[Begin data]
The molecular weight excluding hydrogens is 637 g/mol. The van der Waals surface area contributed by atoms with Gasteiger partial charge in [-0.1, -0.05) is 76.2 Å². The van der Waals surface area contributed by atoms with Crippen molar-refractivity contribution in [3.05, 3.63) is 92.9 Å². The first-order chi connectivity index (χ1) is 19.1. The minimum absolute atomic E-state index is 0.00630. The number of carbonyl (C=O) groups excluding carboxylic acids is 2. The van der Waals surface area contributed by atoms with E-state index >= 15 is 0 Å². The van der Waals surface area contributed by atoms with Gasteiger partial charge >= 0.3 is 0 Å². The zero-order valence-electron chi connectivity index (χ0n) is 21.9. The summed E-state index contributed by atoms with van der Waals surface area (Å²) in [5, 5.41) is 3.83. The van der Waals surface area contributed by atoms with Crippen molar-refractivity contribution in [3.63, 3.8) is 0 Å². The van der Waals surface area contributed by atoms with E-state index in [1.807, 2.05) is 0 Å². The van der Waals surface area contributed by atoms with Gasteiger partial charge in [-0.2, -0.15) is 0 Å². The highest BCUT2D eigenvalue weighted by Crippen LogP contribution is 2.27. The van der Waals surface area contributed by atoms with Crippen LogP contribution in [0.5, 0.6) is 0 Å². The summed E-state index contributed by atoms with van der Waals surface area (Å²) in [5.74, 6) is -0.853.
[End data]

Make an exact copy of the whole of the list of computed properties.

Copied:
The molecular weight excluding hydrogens is 637 g/mol. The van der Waals surface area contributed by atoms with Gasteiger partial charge in [-0.1, -0.05) is 76.2 Å². The van der Waals surface area contributed by atoms with Crippen molar-refractivity contribution in [3.05, 3.63) is 92.9 Å². The first-order chi connectivity index (χ1) is 19.1. The minimum absolute atomic E-state index is 0.00630. The number of carbonyl (C=O) groups excluding carboxylic acids is 2. The van der Waals surface area contributed by atoms with E-state index >= 15 is 0 Å². The van der Waals surface area contributed by atoms with Gasteiger partial charge >= 0.3 is 0 Å². The zero-order valence-electron chi connectivity index (χ0n) is 21.9. The summed E-state index contributed by atoms with van der Waals surface area (Å²) in [5, 5.41) is 3.83. The van der Waals surface area contributed by atoms with Crippen molar-refractivity contribution in [3.63, 3.8) is 0 Å². The van der Waals surface area contributed by atoms with E-state index in [1.807, 2.05) is 0 Å². The van der Waals surface area contributed by atoms with Gasteiger partial charge in [-0.2, -0.15) is 0 Å². The highest BCUT2D eigenvalue weighted by Crippen LogP contribution is 2.27. The van der Waals surface area contributed by atoms with Crippen LogP contribution in [0.5, 0.6) is 0 Å². The summed E-state index contributed by atoms with van der Waals surface area (Å²) in [5.74, 6) is -0.853.